February 12, 2014
Since its premiere in 1977, the Hamburg Ballet has taken Artistic Director John Neumeier’s A Midsummer Night’s Dream to hundreds of venues around the world, bringing it last Wednesday and Thursday nights to the War Memorial Opera House under the auspices of the San Francisco Ballet. Easy to see why it travels so well. It’s neoclassicism on a grand scale, with dazzling costumes, magical settings, a full orchestra, and plenty of fine dancers. And it’s long, checking in at two hours and 40 minutes. But it’s winsome, often silly; romantic and approachable. And you can’t beat Felix Mendelssohn — Neumeier proves it by interpolating the dissonance of Ligeti’s Volumnia, among other distractions. The San Francisco Ballet Orchestra was conducted by Hamburg Ballet conductor Michael Schmidtsdorff.
There are other Dreams, notably George Balanchine’s for the New York City Ballet (premiered in 1962). It’s a whole different animal; Balanchine’s, to this reviewer, is unequivocally better. Balanchine’s is more privately lavish, if you will, with closeup views of the myriad characters that reveal more of their personalities than the Neumeier ballet. Balanchine’s maintains a sharp focus, albeit a thoroughly enchanting one, moving toward the resolution that untangles all the mistaken identities and mismatches, followed by a sumptuous wedding celebration. It’s all Mendelssohn, and just 95 minutes long.
Neumeier’s though, is great fun. He is a practitioner of opera house ballet — you walk in, sit down, slow down, relax, let your gaze roam as the assembled and arrayed talents come and go, take in Jurgen Rose’s fantastic costumes and scenery, and let the thing pull you along, gradually. You don’t pull it. All will be resolved — but all in due time. The choreography is particularly flattering to the corps. But the dances sometimes feel aimless.
Neumeier serves his principal characters well, and there are plenty. Prime among them is Hippolyta/Fairy Queen Titania (Helene Bouchet; famed ballerina Elena Cojocaru guested Thursday night). We first see Hippolyta being fitted for her wedding gown; she’s to marry Theseus, the Duke of Athens. Its huge train is a hint of the lavishness that will follow with all manner of gilt decor, staggering bouquets, silk swaths and showers of stars, shimmering trees, and satin weskits. As for the bride, she’s everything a princess bride should be, and an elegant, light-as-air ballerina too. Her partner, Theseus/Oberon, King of the Elves (Thiago Bordin), generates a pleasant heat in the palace as well as in the woods, where he quarrels with Titania.
This leads him to give a magic flower to Puck (Alexandr Tusch) to shake over Titania so that when she awakens, Oberon will be first person she sees, and thence the object of her affections once again. It doesn’t quite go smoothly. Instead, she falls in love with Bottom, an ass, one of a side-splitting gang of Craftsmen, as Shakespeare’s Rude Mechanicals are called here. In this version they’re led around like a choo-choo by Klaus (Eduardo Bertini) and his barrel organ.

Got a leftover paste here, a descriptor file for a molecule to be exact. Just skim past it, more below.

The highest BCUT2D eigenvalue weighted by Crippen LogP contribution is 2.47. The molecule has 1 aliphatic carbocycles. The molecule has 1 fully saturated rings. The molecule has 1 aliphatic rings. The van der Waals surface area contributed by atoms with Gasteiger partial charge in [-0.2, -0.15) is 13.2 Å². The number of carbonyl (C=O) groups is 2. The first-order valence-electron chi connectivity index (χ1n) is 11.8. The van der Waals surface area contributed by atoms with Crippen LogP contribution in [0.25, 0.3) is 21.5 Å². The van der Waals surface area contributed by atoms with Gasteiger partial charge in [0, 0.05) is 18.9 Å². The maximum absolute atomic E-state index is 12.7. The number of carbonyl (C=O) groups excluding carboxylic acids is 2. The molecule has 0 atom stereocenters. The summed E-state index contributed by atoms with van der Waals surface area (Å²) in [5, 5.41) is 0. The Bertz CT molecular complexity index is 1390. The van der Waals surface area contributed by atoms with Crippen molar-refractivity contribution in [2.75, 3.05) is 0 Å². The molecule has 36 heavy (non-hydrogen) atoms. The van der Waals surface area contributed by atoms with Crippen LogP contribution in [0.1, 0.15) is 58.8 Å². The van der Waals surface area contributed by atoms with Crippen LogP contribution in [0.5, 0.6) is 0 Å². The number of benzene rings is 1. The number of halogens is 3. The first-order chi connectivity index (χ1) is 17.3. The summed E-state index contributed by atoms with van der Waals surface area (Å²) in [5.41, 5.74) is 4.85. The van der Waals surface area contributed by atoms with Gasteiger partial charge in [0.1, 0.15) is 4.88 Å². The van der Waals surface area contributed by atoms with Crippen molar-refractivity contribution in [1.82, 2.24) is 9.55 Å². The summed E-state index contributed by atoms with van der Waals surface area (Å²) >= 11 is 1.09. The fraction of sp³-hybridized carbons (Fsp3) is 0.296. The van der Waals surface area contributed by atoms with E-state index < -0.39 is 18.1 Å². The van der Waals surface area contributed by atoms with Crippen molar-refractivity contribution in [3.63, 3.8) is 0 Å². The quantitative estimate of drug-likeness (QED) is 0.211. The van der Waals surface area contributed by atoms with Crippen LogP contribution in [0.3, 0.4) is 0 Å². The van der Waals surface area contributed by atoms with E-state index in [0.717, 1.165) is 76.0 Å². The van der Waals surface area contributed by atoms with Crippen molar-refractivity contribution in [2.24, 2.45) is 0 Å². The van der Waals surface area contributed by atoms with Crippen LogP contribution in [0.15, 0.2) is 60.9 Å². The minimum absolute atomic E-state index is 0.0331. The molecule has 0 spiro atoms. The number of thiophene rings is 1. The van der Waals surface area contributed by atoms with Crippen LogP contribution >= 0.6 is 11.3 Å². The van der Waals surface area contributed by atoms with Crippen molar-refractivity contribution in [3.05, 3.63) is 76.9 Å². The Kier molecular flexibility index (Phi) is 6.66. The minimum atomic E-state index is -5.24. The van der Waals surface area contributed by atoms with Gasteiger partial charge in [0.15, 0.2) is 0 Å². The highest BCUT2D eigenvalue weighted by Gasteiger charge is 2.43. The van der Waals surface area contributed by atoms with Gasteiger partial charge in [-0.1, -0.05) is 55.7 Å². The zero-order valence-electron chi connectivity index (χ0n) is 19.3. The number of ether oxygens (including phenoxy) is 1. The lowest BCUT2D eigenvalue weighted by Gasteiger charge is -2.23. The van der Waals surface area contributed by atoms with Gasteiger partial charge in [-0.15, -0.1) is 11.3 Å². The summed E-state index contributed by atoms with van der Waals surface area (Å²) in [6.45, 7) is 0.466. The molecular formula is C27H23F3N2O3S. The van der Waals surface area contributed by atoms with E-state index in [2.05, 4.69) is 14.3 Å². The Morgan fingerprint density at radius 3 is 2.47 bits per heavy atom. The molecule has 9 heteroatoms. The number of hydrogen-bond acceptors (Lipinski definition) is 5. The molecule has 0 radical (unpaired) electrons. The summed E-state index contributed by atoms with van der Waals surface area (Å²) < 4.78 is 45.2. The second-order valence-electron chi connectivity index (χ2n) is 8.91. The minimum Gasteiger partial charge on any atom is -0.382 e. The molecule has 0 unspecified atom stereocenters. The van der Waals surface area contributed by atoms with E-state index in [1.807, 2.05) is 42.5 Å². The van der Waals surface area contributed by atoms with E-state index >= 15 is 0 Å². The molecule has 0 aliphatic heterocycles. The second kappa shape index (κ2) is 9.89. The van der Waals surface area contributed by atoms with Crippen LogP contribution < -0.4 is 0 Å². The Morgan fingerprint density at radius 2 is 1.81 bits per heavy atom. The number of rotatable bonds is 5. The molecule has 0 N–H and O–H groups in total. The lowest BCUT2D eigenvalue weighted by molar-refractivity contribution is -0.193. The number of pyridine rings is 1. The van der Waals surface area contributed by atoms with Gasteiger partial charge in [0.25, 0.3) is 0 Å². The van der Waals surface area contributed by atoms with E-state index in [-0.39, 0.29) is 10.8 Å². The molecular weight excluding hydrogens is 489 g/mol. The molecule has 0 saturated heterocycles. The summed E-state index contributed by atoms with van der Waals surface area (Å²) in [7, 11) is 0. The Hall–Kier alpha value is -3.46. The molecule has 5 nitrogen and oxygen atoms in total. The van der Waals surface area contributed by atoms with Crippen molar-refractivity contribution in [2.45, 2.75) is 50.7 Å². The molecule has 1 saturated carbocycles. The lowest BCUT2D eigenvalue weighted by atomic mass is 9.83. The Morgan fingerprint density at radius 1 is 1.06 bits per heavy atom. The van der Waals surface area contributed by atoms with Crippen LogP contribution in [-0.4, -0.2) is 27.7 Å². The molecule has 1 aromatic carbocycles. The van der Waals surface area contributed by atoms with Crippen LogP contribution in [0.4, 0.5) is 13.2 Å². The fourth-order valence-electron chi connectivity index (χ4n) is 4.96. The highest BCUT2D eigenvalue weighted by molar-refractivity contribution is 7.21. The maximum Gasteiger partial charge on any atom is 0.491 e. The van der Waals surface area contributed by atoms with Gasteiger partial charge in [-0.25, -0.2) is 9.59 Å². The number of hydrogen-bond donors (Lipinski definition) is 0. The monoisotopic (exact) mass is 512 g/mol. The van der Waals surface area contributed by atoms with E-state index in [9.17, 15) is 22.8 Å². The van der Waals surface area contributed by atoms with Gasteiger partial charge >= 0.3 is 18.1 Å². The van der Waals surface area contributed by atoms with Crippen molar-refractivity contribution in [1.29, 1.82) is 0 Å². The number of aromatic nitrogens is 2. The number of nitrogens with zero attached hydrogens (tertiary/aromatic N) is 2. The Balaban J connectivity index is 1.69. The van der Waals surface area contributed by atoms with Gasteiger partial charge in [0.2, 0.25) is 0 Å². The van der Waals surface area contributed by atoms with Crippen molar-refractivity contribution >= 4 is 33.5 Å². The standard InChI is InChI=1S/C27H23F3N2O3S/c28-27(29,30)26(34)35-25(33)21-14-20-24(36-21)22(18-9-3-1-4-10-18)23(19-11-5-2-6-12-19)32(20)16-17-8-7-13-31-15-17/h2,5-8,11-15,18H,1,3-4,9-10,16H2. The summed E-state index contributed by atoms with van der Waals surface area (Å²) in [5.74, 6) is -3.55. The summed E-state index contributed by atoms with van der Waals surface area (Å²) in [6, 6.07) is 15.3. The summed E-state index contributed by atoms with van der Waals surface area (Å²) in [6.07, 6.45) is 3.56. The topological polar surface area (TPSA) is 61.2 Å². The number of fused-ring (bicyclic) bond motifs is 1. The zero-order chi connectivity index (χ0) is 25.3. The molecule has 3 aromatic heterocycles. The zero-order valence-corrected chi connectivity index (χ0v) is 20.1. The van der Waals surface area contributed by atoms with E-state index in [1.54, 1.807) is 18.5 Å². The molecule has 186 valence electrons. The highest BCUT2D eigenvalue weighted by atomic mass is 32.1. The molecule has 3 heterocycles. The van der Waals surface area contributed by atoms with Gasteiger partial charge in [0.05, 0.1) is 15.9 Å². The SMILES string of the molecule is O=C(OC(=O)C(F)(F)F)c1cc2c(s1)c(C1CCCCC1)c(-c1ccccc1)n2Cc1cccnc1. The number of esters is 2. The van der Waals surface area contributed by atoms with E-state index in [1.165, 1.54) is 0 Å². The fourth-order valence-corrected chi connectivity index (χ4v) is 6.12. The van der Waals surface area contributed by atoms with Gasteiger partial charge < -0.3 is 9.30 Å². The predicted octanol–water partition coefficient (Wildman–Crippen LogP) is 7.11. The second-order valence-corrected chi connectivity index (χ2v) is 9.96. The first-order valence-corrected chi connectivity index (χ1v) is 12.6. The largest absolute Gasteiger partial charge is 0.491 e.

In the course of all the happy mayhem, we meet Helena and Hermia (Silvia Azzoni and Anna Laudere), two friends of Hippolyta’s, each in love with oh, someone — Lysander or Demetrius (Edvin Revazov or Otto Bubenicek) — and also subject to Puck’s floral flourishes. Lysander, a gardener, is a hearty, sweet, and earthy chap, perhaps not the brightest knife in the drawer. He’s Hermia’s perfect match. Azzoni’s Helena, when we first meet her, is the girl in glasses men never make passes at. She launches herself at the uptight, upright Demetrius. This she does horizontally, vertically, and engulfingly. It’s slapstick enacted to perfection. Titania, eventually reunited with Oberon, rides him like a hood ornament, in a series of uncomfortable lifts.
The fairy unitards are unisex, too. Surmounted by silvery caps, they’re 1970s throwbacks; in the day, it seemed as if every other ballet, especially at the Joffrey, was encased in them.
Of all the characters, it’s Bordin’s Puck — another dual role; in the palace, he’s Philostrate, master of the revels — who’s the most winning. Bordin can move easily between comedy and graciousness. He’s got a compact, tremendously elastic body, and he invests both characters and their dance with a quality of steady concentration that still feels light and breezy.
After all has been resolved and unraveled and the pro forma, somewhat tiresome wedding processions and hierarchies are seen to, we get to the real production, Pyramus and Thisbe, performed as a nuptial street-theater tribute. Enacted by the Craftsmen, it includes two men as the Wall; one as a Lion; a guy holding a lantern as the moon, and, best for last, Bottom, now the knife-rattling Pyramus (Carsten Jung) and Flute, now Thisbe in red pointe shoes (Konstantine Tselikov). Thisbe’s a sturdy ballerina, Pyramus is silly perfection as a baffled warrior, and it’s a fine burlesque of a finish.